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December 2, 2014

Jonathan Tobin: Defending the Right to a Jewish State

Heather Hale: Compliment your kids without giving them big heads

Megan Shauri: 10 ways you are ruining your own happiness

Carolyn Bigda: 8 Best Dividend Stocks for 2015

Kiplinger's Personal Finance editors: 7 Things You Didn't Know About Paying Off Student Loans

Samantha Olson: The Crucial Mistake 55% Of Parents Are Making At Their Baby's Bedtime

Densie Well, Ph.D., R.D. Open your eyes to yellow vegetables

The Kosher Gourmet by Megan Gordon With its colorful cache of purples and oranges and reds, COLLARD GREEN SLAW is a marvelous mood booster --- not to mention just downright delish
April 18, 2014

Rabbi Yonason Goldson: Clarifying one of the greatest philosophical conundrums in theology

Caroline B. Glick: The disappearance of US will

Megan Wallgren: 10 things I've learned from my teenagers

Lizette Borreli: Green Tea Boosts Brain Power, May Help Treat Dementia

John Ericson: Trying hard to be 'positive' but never succeeding? Blame Your Brain

The Kosher Gourmet by Julie Rothman Almondy, flourless torta del re (Italian king's cake), has royal roots, is simple to make, . . . but devour it because it's simply delicious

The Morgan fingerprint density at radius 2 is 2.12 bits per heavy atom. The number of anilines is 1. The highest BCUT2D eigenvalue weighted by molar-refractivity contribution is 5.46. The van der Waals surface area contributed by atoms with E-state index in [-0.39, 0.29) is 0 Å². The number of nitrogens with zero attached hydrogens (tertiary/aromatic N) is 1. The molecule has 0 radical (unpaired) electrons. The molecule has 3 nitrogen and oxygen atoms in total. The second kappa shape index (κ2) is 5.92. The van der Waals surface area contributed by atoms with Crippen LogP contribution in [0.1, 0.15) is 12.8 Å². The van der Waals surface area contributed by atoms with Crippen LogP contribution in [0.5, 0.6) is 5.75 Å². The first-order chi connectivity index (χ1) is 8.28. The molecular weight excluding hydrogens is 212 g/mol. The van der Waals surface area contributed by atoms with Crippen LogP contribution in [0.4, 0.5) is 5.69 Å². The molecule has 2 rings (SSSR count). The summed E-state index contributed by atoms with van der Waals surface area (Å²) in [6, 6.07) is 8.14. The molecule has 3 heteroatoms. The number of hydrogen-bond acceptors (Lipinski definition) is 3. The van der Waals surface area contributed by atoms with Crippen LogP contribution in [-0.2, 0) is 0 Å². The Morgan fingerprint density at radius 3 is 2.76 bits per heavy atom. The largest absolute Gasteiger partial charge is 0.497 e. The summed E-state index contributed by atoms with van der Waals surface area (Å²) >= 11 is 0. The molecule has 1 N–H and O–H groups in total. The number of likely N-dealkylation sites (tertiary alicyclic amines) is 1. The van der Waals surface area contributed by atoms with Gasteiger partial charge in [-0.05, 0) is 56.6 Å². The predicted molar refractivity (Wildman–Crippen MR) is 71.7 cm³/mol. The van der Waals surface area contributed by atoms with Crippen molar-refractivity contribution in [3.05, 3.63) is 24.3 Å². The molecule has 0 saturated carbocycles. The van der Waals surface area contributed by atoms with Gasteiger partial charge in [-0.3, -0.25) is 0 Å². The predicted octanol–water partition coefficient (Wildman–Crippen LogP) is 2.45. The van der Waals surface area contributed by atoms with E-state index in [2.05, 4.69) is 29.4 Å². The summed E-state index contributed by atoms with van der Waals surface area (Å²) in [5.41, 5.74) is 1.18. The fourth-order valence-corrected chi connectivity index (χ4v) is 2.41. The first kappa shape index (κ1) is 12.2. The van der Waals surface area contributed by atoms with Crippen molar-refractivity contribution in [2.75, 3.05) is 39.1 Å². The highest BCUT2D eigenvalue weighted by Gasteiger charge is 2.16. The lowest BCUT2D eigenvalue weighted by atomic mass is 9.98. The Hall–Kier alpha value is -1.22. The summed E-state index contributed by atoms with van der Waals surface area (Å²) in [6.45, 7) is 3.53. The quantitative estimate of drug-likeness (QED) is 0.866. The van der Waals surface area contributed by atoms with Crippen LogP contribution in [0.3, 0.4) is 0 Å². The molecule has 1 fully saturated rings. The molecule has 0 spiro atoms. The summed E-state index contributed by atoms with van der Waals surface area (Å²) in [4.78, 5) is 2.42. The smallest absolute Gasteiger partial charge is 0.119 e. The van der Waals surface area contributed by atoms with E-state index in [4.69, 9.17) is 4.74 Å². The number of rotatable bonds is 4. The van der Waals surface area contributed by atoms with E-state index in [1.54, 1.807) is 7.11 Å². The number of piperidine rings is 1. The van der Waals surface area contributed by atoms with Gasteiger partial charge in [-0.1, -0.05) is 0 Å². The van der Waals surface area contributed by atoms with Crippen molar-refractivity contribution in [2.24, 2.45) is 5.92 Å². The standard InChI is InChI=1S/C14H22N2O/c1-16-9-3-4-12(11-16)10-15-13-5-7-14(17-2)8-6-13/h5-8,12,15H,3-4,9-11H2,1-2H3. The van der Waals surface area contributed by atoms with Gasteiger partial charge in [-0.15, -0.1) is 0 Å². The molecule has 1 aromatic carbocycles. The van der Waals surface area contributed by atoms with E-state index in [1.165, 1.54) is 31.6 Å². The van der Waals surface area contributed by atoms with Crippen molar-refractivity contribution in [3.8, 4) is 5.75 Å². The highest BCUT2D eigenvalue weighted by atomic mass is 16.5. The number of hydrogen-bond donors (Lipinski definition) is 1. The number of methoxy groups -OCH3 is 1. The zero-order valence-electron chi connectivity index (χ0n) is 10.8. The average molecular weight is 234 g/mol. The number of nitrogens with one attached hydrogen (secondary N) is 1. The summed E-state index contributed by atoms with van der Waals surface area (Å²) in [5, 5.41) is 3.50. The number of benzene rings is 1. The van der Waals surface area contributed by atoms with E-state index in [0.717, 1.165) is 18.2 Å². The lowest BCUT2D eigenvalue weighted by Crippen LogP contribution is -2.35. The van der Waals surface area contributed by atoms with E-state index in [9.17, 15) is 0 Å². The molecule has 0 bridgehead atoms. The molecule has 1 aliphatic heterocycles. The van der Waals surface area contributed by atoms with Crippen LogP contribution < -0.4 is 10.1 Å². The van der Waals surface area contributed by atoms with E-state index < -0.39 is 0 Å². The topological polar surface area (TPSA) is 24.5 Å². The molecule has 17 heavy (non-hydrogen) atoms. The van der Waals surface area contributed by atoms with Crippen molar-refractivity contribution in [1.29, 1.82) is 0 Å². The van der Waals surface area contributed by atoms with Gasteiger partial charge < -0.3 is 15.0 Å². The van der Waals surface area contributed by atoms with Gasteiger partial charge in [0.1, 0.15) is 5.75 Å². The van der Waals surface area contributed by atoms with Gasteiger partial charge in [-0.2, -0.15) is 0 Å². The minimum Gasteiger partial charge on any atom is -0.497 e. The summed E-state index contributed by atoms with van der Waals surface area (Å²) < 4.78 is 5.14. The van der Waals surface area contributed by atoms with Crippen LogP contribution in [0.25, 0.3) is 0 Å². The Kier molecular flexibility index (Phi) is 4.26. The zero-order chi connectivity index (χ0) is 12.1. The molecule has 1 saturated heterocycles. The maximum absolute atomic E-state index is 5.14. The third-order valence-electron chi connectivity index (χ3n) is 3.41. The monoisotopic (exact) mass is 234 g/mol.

April 14, 2014

Rabbi Dr Naftali Brawer: Passover frees us from the tyranny of time

Greg Crosby: Passing Over Religion

Eric Schulzke: First degree: How America really recovered from a murder epidemic

Georgia Lee: When love is not enough: Teaching your kids about the realities of adult relationships

Cameron Huddleston: Freebies for Your Lawn and Garden

Gordon Pape: How you can tell if your financial adviser is setting you up for potential ruin

Dana Dovey: Up to 500,000 people die each year from hepatitis C-related liver disease. New Treatment Has Over 90% Success Rate

Justin Caba: Eating Watermelon Can Help Control High Blood Pressure

The Kosher Gourmet by Joshua E. London and Lou Marmon Don't dare pass over these Pesach picks for Manischewitz!

April 11, 2014

Rabbi Hillel Goldberg: Silence is much more than golden

Caroline B. Glick: Forgetting freedom at Passover

Susan Swann: How to value a child for who he is, not just what he does

Cameron Huddleston: 7 Financial Tasks You Should Tackle Right Now

Sandra Block and Lisa Gerstner: How to Profit From Your Passion

Susan Scutti: A Simple Blood Test Might Soon Diagnose Cancer

Chris Weller: Have A Slow Metabolism? Let Science Speed It Up For You

The Kosher Gourmet by Diane Rossen Worthington Whitefish Terrine: A French take on gefilte fish

April 9, 2014

Jonathan Tobin: Why Did Kerry Lie About Israeli Blame?

Samuel G. Freedman: A resolution 70 years later for a father's unsettling legacy of ashes from Dachau

Jessica Ivins: A resolution 70 years later for a father's unsettling legacy of ashes from Dachau

Kim Giles: Asking for help is not weakness

Kathy Kristof and Barbara Hoch Marcus: 7 Great Growth Israeli Stocks

Matthew Mientka: How Beans, Peas, And Chickpeas Cleanse Bad Cholesterol and Lowers Risk of Heart Disease

Sabrina Bachai: 5 At-Home Treatments For Headaches

The Kosher Gourmet by Daniel Neman Have yourself a matzo ball: The secrets bubby never told you and recipes she could have never imagined

April 8, 2014

Lori Nawyn: At Your Wit's End and Back: Finding Peace

Susan B. Garland and Rachel L. Sheedy: Strategies Married Couples Can Use to Boost Benefits